While these couples have few substantial complaints, mature couples may settle into a state of complacency and accommodation. This can stifles the potential for growth and lead to the couple feeling as though they are on different life paths. In a mature marriage there is often the unspoken question: Can there be more to the relationship?

Transformative Relationship
Transformative relationships are relative rare but exist throughout our communities. They usually evolve over a period of 20 or more years and may not reach fruition until the couple is older.

In these relationship there is a deep sense of caring, love and appreciation for each other. The couple delights in each other’s company but are strong individuals in their own right.

Frequently, the couple share deeply held religious or spiritual values that bond them together. They are intimately involved with sharing their lives and inner worlds and place a high value on personal growth.

In 2010, I interviewed three couples for the a chapter in the book, Jung and Aging. Those interviewed were over 60 and had been married for 20 or more years. Here are quotes from the interviews:
   We feel more naturally intimate with each other and more connected.
   I experience love, a deep sense of integrity inside myself from watching her.
   It’s  also necessary to know the partner loves you anyway with your foibles and faults and failures.
   Just appreciation… To see that unfold with a partner and share insights is wonderful.
   A lot of that is communication. In our situation it has been inner communication as much as interpersonal.
   My experience of love has taken the form of her feeling her greatness, feeling her depth.”
   I feel our hearts get to a place of communion and eyes filled with tears.
   Sexuality is so much bigger than usually defined.  I like when we wake in the night and talk for a couple of hours and then go back to sleep.  That is deep intimacy—often more than physical sex.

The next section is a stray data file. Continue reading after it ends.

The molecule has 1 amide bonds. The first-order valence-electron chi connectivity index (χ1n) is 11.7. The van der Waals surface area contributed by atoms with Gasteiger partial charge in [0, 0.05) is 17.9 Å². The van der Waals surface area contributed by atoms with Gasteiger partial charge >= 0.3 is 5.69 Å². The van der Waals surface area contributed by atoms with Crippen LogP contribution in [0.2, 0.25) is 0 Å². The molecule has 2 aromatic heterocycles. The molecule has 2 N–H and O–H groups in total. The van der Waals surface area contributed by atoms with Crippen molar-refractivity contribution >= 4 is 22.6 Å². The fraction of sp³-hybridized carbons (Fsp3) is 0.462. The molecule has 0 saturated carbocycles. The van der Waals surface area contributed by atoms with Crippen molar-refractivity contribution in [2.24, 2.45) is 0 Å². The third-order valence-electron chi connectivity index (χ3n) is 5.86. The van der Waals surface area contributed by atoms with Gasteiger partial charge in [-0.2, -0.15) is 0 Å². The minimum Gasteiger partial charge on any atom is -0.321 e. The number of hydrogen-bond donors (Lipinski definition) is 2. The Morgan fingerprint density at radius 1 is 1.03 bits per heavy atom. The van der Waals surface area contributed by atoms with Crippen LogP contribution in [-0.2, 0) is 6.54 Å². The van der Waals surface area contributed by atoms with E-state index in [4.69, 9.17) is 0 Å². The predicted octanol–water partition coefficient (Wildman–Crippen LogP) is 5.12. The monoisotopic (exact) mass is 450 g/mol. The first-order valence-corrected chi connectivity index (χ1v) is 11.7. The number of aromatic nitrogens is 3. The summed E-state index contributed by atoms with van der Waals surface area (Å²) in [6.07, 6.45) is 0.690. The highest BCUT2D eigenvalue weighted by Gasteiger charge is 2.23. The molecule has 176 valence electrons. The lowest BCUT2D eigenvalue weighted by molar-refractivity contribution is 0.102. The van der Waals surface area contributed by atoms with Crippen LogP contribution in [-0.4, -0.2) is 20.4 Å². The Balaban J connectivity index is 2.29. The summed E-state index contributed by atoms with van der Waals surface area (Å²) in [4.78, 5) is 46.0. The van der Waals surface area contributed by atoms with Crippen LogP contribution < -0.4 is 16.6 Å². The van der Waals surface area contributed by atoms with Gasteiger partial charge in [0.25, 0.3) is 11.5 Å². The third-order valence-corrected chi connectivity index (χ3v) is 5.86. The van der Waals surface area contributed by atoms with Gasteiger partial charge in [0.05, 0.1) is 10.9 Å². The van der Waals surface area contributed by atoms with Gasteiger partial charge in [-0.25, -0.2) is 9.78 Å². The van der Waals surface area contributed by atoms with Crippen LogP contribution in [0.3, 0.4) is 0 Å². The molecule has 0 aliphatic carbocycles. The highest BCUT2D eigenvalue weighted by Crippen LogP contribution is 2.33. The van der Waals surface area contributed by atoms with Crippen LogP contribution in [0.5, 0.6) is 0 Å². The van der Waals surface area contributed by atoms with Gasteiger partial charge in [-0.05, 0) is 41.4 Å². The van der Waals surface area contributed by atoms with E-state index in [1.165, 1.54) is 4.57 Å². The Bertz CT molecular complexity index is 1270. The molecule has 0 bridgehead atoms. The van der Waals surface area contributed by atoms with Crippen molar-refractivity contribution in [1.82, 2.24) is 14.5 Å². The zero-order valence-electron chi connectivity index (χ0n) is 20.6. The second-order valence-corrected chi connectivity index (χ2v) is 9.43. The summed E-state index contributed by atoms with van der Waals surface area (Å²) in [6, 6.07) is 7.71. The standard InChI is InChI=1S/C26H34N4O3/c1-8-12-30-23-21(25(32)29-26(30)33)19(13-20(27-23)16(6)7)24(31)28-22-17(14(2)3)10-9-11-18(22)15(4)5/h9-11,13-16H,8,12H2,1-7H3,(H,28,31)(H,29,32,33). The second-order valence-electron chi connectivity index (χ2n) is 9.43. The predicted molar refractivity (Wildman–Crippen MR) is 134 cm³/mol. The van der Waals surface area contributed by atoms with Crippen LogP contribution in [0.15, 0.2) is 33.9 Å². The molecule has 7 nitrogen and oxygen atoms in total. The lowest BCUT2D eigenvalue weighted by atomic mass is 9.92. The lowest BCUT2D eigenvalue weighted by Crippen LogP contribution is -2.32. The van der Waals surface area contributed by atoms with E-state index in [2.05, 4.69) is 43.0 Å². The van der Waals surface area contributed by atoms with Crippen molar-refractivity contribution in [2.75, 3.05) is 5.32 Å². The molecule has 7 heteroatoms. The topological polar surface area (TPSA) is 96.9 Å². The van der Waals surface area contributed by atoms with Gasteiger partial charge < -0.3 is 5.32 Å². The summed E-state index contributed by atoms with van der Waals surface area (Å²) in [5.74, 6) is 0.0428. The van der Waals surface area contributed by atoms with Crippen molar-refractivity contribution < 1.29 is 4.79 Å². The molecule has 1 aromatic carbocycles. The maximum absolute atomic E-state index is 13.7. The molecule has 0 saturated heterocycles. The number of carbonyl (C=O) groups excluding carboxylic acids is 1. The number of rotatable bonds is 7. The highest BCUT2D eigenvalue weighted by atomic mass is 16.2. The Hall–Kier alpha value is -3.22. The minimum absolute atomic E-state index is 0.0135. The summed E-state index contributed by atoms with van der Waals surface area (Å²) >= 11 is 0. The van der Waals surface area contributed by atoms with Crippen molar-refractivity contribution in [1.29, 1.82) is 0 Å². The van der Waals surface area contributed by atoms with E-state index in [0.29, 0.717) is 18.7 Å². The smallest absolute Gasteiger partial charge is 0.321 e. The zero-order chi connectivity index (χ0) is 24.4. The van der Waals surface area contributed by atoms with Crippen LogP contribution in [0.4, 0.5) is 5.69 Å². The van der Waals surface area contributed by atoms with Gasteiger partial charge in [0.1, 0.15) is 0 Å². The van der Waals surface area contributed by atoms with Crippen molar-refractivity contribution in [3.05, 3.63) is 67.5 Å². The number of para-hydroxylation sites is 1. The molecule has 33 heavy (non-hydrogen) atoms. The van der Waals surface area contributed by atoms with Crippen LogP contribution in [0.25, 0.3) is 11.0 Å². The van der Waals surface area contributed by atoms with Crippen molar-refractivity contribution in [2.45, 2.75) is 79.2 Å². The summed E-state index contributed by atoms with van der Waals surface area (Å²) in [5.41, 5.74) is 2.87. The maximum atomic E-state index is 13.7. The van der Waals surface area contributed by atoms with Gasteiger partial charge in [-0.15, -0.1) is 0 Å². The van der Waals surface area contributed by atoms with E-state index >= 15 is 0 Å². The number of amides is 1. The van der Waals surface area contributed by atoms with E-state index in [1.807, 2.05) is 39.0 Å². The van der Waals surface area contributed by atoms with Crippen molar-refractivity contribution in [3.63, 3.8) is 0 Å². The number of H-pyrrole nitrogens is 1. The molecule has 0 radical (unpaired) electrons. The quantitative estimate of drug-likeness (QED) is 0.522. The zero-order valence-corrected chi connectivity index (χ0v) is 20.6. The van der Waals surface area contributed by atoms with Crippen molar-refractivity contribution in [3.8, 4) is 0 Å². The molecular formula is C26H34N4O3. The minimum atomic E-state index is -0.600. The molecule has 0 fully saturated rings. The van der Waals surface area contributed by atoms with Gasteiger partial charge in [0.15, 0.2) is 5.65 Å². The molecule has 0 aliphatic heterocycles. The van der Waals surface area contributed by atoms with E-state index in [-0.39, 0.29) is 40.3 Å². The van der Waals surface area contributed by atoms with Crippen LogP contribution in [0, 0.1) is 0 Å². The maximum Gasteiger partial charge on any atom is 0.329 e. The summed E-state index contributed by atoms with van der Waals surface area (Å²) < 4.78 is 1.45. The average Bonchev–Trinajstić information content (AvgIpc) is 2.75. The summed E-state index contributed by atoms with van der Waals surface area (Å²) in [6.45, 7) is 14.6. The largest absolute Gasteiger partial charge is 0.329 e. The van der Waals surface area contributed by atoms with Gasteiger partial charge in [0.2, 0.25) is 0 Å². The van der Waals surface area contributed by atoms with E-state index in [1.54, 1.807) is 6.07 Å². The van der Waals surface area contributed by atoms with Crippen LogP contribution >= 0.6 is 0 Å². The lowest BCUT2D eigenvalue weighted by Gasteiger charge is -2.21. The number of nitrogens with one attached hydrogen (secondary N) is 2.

Bring everything back to your own process, self observe, take responsibility for it, and work on it.

General characteristics:

  • Deep acceptance of each other
  • An enduring bond that is undisturbed by external circumstances
  • Appreciation for each other and a selfless generosity in giving
  • Strong commitment to personal and spiritual growth
  • Occasional shared transcendent experiences
  • A deep understanding and acceptance of each other that extends beyond the personality
  • Well developed skills in resolving conflict and forgiving each other

These transformative couples have a special quality. They tend to be modest and generous with their time without asking much in return. They are loved and respected by their friends and in the wider community.


  • All relationships start out as immature with the possibility of developing greater connection and acceptance.
  • Three types of relationship can be distinguished: Developing, Mature and Transformative.
  • Developing relationships are most common and tend to get stuck in negative patterns unless the couple actively works on them.
  • Mature relationships are perceived as ‘good’ or ‘happy’ marriages with mutual love, companionship and support.
  • Transformative relationships are relatively uncommon, develop over many years and are characterized by a deep sense of caring, appreciation and acceptance.

Think about the following questions. Jot down notes to remind yourself of your answers.

  • In what ways is our relationship still developing? In what ways is it mature or transformative?
  • What features do I believe describe a ‘good’ relationship?
  • Do I believe our relationship can keep growing and transforming? What is currently holding it back?

Have a conversation with your partner.

  • Share your insights from the questions above.
  • Discuss: Are we both committed to creating the best possible relationship we can with each other?